by Nora Jaber
In February 2021, Saudi Arabia announced plans to implement a series of legal reforms to be finalised by the end of the year, among which is a codified Personal Status Law (PSL). The reforms are a step toward codifying the entirety of the country’s legal system in order to improve the Kingdom’s ‘legislative environment’. They aim to provide clear laws, speedier access to legal justice, and eliminate inconsistencies in legal verdicts.
For women in Saudi Arabia, a codified PSL is a major announcement considering the Kingdom is currently the only country in the GCC where this part of law remains uncodified. Under the current Saudi legal system, PSL is left entirely to the discretion of male judges whose role, according to Article 48 of the Saudi Basic Law of Governance is ‘to apply the rules of the Islamic Sharia in the cases brought before them’ and extract laws through an interpretation of the Islamic texts in a process known as ijtihad. The lack of codification makes the scope and content of the law uncertain and gives judges significant leeway to interpret the Shari’a as they see fit. In deciding cases, Saudi judges tend to follow the Hanbali school of Islamic jurisprudence, though they are not legally limited to it. The absence of stare decisis in Shari’a courts means that similar cases can have different outcomes, depending on the interpretation of the individual judge. This has had detrimental effects on women who have found that in cases relating to PSL in particular, judges regularly decide in the interests of men, basing their judgements on patriarchal interpretations of the Shari’a. This is particularly clear in cases relating to the male guardianship system, under which Saudi women require the permission of a male relative to make a range of choices, including enter into marriage. Without a codified PSL that clearly sets out rights and obligations, the scope and practical effects of the guardianship system on women’s lives are left to the discretion of judges.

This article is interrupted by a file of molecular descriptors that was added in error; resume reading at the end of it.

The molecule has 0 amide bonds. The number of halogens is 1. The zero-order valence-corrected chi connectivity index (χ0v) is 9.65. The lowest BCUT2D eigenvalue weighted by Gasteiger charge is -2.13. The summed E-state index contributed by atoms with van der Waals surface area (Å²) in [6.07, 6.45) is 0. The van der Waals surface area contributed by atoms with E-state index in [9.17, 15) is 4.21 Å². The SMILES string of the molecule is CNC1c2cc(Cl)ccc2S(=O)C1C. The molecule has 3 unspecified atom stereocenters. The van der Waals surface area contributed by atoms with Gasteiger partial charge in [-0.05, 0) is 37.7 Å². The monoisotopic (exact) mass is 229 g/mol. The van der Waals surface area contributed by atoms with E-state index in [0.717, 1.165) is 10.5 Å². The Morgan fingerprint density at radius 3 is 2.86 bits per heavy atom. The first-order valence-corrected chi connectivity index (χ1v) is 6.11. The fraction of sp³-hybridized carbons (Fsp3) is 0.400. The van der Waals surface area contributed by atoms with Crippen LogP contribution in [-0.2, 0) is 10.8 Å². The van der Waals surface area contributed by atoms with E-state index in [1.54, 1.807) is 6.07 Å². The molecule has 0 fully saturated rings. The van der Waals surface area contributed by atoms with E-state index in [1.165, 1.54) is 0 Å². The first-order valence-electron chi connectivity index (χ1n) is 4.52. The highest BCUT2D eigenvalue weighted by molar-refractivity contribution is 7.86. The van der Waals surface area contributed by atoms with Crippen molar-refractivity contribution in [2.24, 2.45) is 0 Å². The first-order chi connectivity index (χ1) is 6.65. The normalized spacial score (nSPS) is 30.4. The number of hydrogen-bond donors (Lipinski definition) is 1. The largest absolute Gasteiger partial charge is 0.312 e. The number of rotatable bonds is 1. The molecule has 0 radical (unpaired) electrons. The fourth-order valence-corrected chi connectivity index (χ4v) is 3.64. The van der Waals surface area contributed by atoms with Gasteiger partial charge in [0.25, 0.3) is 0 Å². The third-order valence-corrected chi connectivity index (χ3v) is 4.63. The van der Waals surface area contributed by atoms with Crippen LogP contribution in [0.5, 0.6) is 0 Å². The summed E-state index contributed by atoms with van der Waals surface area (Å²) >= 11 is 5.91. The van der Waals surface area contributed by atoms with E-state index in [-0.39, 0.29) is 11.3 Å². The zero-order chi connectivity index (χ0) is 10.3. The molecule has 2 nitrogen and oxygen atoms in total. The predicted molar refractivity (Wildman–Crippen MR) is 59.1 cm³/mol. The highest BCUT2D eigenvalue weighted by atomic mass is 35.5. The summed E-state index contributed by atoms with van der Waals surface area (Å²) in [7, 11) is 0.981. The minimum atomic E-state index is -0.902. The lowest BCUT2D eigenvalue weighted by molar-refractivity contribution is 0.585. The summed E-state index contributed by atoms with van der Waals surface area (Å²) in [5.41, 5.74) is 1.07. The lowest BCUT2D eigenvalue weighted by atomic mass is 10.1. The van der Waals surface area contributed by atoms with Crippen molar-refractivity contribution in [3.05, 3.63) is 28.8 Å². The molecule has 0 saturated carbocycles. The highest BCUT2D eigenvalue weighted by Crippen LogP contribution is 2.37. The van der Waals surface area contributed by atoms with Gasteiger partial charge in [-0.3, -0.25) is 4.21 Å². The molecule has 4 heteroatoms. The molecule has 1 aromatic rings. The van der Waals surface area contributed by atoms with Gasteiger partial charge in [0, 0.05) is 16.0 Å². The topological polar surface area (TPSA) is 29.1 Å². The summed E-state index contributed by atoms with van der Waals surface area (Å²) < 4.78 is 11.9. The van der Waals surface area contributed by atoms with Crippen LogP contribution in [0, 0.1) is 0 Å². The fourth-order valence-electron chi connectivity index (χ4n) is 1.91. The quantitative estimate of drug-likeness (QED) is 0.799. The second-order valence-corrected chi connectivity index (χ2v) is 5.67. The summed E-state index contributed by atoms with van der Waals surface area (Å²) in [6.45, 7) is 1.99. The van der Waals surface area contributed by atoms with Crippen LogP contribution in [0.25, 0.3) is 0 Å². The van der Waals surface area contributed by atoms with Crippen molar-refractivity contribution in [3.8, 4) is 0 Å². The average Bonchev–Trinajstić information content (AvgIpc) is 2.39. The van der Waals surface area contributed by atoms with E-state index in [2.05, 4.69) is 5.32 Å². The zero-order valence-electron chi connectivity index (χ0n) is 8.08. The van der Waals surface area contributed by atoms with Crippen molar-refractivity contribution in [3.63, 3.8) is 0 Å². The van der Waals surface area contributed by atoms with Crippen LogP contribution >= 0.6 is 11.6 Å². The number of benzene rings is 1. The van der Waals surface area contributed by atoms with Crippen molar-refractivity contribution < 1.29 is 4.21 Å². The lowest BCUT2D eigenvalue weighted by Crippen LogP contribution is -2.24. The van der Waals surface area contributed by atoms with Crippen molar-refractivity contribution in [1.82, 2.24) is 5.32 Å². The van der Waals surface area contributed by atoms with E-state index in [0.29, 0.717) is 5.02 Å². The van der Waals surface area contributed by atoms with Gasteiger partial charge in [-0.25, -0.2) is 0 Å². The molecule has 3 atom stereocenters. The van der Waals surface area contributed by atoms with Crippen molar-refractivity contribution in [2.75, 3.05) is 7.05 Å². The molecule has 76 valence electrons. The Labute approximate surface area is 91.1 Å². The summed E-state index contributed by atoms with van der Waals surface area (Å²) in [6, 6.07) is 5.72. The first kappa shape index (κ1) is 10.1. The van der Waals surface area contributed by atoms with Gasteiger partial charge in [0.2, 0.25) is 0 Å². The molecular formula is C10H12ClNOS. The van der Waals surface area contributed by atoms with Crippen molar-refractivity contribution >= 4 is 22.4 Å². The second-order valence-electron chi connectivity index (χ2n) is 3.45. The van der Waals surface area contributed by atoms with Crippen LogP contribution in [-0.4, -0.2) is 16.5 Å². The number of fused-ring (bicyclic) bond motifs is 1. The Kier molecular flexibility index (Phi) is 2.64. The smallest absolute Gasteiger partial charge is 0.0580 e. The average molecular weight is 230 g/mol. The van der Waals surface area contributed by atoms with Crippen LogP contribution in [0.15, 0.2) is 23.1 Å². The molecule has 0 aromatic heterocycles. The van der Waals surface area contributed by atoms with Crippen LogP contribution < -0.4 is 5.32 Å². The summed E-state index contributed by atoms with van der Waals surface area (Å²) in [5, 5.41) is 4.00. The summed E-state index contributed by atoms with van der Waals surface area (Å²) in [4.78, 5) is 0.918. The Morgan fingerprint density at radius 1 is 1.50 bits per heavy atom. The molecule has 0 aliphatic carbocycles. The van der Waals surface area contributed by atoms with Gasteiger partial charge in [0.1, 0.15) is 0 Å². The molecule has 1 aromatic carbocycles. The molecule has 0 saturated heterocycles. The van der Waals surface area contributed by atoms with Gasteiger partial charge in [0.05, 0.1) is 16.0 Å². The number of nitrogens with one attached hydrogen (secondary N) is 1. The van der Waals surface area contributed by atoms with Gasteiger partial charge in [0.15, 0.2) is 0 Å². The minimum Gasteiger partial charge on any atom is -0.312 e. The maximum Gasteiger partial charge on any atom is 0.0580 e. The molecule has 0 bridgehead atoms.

Due to the lack of predictability and the unjust outcomes in legal judgements, there have been several attempts to push for codification of laws, with the codification of PSL being at the centre of these efforts. In fact, in 2013 a draft PSL was presented and approved by the Shura Council. The Ministry of Justice explained that the draft law was rejected on the basis that ‘PSL is a serious and sensitive type of law — with repercussions that can reshape the social, cultural, economic and religious aspects of society’ (see page 6 of Hala Aldosari’s report here). Calls for codification have also been met with resistance from Saudi judges on the basis that it would violate the Islamic legal tradition of ijtihad. Codification would compel judges to a binding law thereby limiting their ‘individual evaluation of and judgement on a particular case instead of using the full range of Islamic debates and opinions available through the classical fiqh [jurisprudence] literature’ (page 4 of Aldosari). It would therefore remove the flexibility and pluralism that comes with ijtihad and restrict judges to one legal opinion, leaving no room for interpretation or pluralism of opinion. While there are advantages to this flexibility that allows judges a wider range of sources from which to provide a fair outcome, there are many cases in Saudi courts to show that this has not always been the case for women.